Thursday, December 23, 2010

Tweeting in the courtroom? Yes we can!

The Lord Chief Justice in the UK allows journalists to report some court proceedings by using Twitter, texting and email. He made it clear though that it would not happen if it could influence witnesses.

Media organizations and journalists can now apply for permission to use social media on a case-by-case basis. Non-journalists could still be barred in order to ensure the "proper administration of justice". This would prevent distractions in court and limit the potential for interference with courts' own recording equipment. The guidance applies only to courts in England and Wales.
For now, anyone who wants to tweet in court needs to get the judge’s permission. In criminal trials tweeting will quite likely be forbidden when there is a risk that witnesses who are out of court would be able to find out what is happening inside.

The Lord Chief Justice explained: "The judge has an overriding responsibility to ensure that proceedings are conducted consistently with the proper administration of justice, and so as to avoid any improper interference with its processes. There is no statutory prohibition on the use of live text-based communications in open court. But before such use is permitted, the court must be satisfied that its use does not pose a danger of interference to the proper administration of justice in the individual case. Subject to this consideration, the use of an unobtrusive, handheld, virtually silent piece of modern equipment for the purposes of simultaneous reporting of proceedings to the outside world as they unfold in court is generally unlikely to interfere with the proper administration of justice."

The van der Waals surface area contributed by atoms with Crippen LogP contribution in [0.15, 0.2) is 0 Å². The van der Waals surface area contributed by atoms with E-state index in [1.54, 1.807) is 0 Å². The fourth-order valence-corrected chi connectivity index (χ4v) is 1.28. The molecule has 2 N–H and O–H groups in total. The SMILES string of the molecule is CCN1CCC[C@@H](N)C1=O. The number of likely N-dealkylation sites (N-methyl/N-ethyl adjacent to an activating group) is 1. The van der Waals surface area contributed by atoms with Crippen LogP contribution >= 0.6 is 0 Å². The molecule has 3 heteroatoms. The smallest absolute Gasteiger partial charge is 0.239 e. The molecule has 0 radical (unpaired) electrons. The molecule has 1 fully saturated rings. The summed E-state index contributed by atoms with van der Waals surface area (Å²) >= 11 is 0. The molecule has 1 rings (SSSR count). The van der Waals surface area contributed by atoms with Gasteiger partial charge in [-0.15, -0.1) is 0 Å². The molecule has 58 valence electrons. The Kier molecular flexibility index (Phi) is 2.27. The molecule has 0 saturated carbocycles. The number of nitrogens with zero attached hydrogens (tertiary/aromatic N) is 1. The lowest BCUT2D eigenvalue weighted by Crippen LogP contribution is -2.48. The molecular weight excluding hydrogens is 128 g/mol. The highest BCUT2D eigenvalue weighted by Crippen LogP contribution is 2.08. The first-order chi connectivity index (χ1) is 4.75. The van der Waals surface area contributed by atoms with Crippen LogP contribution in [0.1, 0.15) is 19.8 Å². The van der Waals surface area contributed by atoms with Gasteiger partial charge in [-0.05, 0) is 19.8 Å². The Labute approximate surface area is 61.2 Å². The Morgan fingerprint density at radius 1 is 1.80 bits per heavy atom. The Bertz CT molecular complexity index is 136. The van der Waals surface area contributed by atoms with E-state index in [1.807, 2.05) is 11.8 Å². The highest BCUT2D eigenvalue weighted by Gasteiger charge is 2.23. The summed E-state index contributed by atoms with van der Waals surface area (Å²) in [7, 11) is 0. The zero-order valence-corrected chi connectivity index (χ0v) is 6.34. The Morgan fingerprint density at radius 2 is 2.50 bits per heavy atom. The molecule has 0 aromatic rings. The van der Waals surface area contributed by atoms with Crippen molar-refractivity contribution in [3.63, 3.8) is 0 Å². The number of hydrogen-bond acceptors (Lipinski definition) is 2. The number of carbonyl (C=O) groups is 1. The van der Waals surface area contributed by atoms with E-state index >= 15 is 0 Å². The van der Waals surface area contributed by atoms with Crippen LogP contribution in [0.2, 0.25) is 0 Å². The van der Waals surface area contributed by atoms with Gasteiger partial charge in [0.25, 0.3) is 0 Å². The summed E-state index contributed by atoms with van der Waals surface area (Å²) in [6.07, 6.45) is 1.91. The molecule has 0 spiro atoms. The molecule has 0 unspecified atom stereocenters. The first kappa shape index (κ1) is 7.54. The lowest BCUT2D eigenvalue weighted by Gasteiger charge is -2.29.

Interesting enough, the Twitter guidance comes days after WikiLeaks Assange's court hearing. Mr Justice Ouseley ruled during that hearing that supporters and journalists should tweet about was happening in real time. At an earlier bail hearing, district judge Howard Riddle did allow tweeting from Westminster Magistrates Court, saying journalists could send messages if they were discreet and did not interfere with the judicial process.

If the same policy would apply to let video cameras in court, justice would be seen on TV, online and on mobiles. Is this the way to go?

On the other side of the Pond, U.S. District Judge Thomas J. Marten allowed in 2009 a reporter to Twitter court proceedings in a trial of six Crips gang defendants taking place in his Wichita, Kansas courtroom.

"The more we can do to open the process to the public, the greater the public understanding," the judge said when asked about lawyers' concerns that jurors might be influenced by the tweets.

So where will it end? Does tweeting serve a purpose in court room?

To quote Andrew Cohen: “The difference between a reporter tweeting in the courtroom and a reporter doing the same during the breaks and phoning it in is not that great."

Ita Est

(Image courtesy of Courtoons & David E. Mills)

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